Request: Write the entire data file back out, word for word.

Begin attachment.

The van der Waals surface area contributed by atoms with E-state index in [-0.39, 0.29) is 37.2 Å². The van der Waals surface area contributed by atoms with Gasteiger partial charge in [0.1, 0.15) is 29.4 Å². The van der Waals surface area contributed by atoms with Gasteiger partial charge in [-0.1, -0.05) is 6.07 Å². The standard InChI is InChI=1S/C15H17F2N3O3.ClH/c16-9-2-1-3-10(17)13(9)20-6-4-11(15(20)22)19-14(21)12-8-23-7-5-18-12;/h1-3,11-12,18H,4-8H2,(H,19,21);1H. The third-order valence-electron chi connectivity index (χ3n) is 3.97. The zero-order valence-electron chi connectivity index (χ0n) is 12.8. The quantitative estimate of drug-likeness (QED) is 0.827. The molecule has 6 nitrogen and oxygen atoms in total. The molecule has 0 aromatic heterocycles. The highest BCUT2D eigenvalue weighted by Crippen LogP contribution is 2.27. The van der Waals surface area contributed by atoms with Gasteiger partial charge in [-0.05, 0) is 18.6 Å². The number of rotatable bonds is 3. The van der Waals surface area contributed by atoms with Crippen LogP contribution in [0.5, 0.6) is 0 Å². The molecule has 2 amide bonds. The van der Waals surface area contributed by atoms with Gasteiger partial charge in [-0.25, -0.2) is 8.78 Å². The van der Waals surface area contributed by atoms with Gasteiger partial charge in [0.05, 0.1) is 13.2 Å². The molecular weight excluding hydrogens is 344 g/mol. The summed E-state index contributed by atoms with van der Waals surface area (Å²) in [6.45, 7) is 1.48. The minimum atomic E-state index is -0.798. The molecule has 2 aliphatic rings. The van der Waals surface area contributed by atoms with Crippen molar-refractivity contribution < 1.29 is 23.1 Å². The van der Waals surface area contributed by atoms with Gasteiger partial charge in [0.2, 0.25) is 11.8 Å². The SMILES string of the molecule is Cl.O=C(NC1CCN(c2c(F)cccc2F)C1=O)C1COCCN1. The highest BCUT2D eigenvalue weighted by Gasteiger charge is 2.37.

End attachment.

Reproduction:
The van der Waals surface area contributed by atoms with E-state index in [-0.39, 0.29) is 37.2 Å². The van der Waals surface area contributed by atoms with Gasteiger partial charge in [0.1, 0.15) is 29.4 Å². The van der Waals surface area contributed by atoms with Gasteiger partial charge in [-0.1, -0.05) is 6.07 Å². The standard InChI is InChI=1S/C15H17F2N3O3.ClH/c16-9-2-1-3-10(17)13(9)20-6-4-11(15(20)22)19-14(21)12-8-23-7-5-18-12;/h1-3,11-12,18H,4-8H2,(H,19,21);1H. The third-order valence-electron chi connectivity index (χ3n) is 3.97. The zero-order valence-electron chi connectivity index (χ0n) is 12.8. The quantitative estimate of drug-likeness (QED) is 0.827. The molecule has 6 nitrogen and oxygen atoms in total. The molecule has 0 aromatic heterocycles. The highest BCUT2D eigenvalue weighted by Crippen LogP contribution is 2.27. The van der Waals surface area contributed by atoms with Gasteiger partial charge in [-0.05, 0) is 18.6 Å². The number of rotatable bonds is 3. The van der Waals surface area contributed by atoms with Crippen LogP contribution in [0.5, 0.6) is 0 Å². The molecule has 2 amide bonds. The van der Waals surface area contributed by atoms with Gasteiger partial charge in [-0.25, -0.2) is 8.78 Å². The van der Waals surface area contributed by atoms with Gasteiger partial charge in [0.05, 0.1) is 13.2 Å². The molecular weight excluding hydrogens is 344 g/mol. The summed E-state index contributed by atoms with van der Waals surface area (Å²) in [6.45, 7) is 1.48. The minimum atomic E-state index is -0.798. The molecule has 2 aliphatic rings. The van der Waals surface area contributed by atoms with Crippen molar-refractivity contribution < 1.29 is 23.1 Å². The van der Waals surface area contributed by atoms with Gasteiger partial charge in [0.2, 0.25) is 11.8 Å². The SMILES string of the molecule is Cl.O=C(NC1CCN(c2c(F)cccc2F)C1=O)C1COCCN1. The highest BCUT2D eigenvalue weighted by Gasteiger charge is 2.37.